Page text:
News & Insights > Insights

Why Do Advisors Consider Independence? Part 2

In our previous piece, we looked at the top five factors that spur advisors to explore independence, according to the results of a recent survey we conducted. Today, we’ll be delving into a handful of additional findings from the same survey which struck a chord with our team and helped shine additional light on some of the most pressing issues that can push an advisor to commit to going independent.

First, we note that advisors tend to get more serious about independence when the time comes to focus on the future. As discussed in our last piece, the most cited reason was the advisor’s desire to start his or her own IA, driven by an entrepreneurial spirit. But almost as frequently cited were factors including “planning for a partner retiring” and “considerations around succession planning.” Basically, they ask the question, “What comes next?” as advisors reach natural inflection points in their careers and in the lifecycles of their current practices.

The arrival at such a crossroads is a natural moment to begin giving serious thought to what the advisor wants from the rest of his or her own career, and the paths available for them to take. Independence is but one of many options, but clearly it is one that has grown in appeal as the means by which to achieve independence have evolved over the past several years.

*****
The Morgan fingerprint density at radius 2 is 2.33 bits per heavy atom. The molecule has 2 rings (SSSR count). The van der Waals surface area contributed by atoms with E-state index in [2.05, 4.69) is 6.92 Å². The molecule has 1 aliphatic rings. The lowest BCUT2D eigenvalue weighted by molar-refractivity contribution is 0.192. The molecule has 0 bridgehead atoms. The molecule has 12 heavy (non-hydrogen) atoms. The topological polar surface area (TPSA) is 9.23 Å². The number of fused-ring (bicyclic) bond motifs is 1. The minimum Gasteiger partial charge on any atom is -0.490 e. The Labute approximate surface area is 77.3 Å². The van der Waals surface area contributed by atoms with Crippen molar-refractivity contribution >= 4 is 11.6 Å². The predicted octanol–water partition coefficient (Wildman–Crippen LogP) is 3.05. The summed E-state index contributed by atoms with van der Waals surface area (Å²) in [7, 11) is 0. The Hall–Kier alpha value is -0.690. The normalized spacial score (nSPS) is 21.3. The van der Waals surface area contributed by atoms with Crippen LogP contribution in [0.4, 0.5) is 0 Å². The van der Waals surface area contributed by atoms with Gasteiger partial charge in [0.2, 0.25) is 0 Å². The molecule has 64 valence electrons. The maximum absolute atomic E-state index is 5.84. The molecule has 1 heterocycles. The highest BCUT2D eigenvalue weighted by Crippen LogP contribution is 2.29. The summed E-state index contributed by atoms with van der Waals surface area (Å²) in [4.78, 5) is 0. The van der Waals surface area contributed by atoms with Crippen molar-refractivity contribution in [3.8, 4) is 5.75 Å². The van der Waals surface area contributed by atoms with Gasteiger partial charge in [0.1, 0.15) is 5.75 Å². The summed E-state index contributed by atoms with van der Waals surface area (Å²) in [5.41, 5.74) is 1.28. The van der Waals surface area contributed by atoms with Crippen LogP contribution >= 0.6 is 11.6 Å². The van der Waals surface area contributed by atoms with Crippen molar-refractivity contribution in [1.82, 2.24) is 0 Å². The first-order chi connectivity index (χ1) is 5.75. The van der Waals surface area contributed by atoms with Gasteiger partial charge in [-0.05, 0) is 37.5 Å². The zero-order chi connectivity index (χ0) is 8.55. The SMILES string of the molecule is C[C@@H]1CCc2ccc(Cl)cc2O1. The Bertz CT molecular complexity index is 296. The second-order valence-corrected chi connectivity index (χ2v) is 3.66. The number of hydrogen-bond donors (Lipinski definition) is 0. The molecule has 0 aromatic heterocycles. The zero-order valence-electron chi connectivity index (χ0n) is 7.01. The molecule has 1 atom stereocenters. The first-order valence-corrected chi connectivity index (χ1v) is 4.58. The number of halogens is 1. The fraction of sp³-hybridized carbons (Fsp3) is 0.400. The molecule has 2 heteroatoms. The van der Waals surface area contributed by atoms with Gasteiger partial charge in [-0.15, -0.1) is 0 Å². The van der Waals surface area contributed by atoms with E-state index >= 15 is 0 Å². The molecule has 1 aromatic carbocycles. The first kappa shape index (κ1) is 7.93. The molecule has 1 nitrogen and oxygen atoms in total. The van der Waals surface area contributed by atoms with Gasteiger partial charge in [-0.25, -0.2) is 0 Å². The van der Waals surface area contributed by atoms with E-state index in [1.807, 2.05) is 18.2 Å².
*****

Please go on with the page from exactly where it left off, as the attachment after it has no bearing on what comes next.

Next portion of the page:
Perhaps even more eye-opening, in our view, was the fact that five of the top 20 most cited reasons for considering independence revolved around issues related to client service and/or support, including:

  • “Failure to provide services to clients,”
  • “Declining client service,” and
  • “Poor services and support for clients.”


Clearly, the advisors we surveyed care deeply about their clients and the client experience, something we have found to be a common characteristic of all the best advisors we’ve encountered during the course of our collective years in this space. With independence comes the flexibility to help ensure that clients aren’t put into “one size fits all” approaches, pushed products that might not be a fit for their needs or goals, or left feeling ignored or underappreciated when simple questions go unanswered or requests go unfilled. That client-centric approach also ties in closely with another of the most cited factors for considering independence: a desire to maintain control over a book of business, which is possible and, obviously, preferable to so many.

Once an advisor makes the decision to seek independence, ASN is here to provide the expertise, the support, and the roadmap to ensure the transition process is a smooth one. Our team partners with advisors to handle the “hows” so that they never lose sight of their “whys.”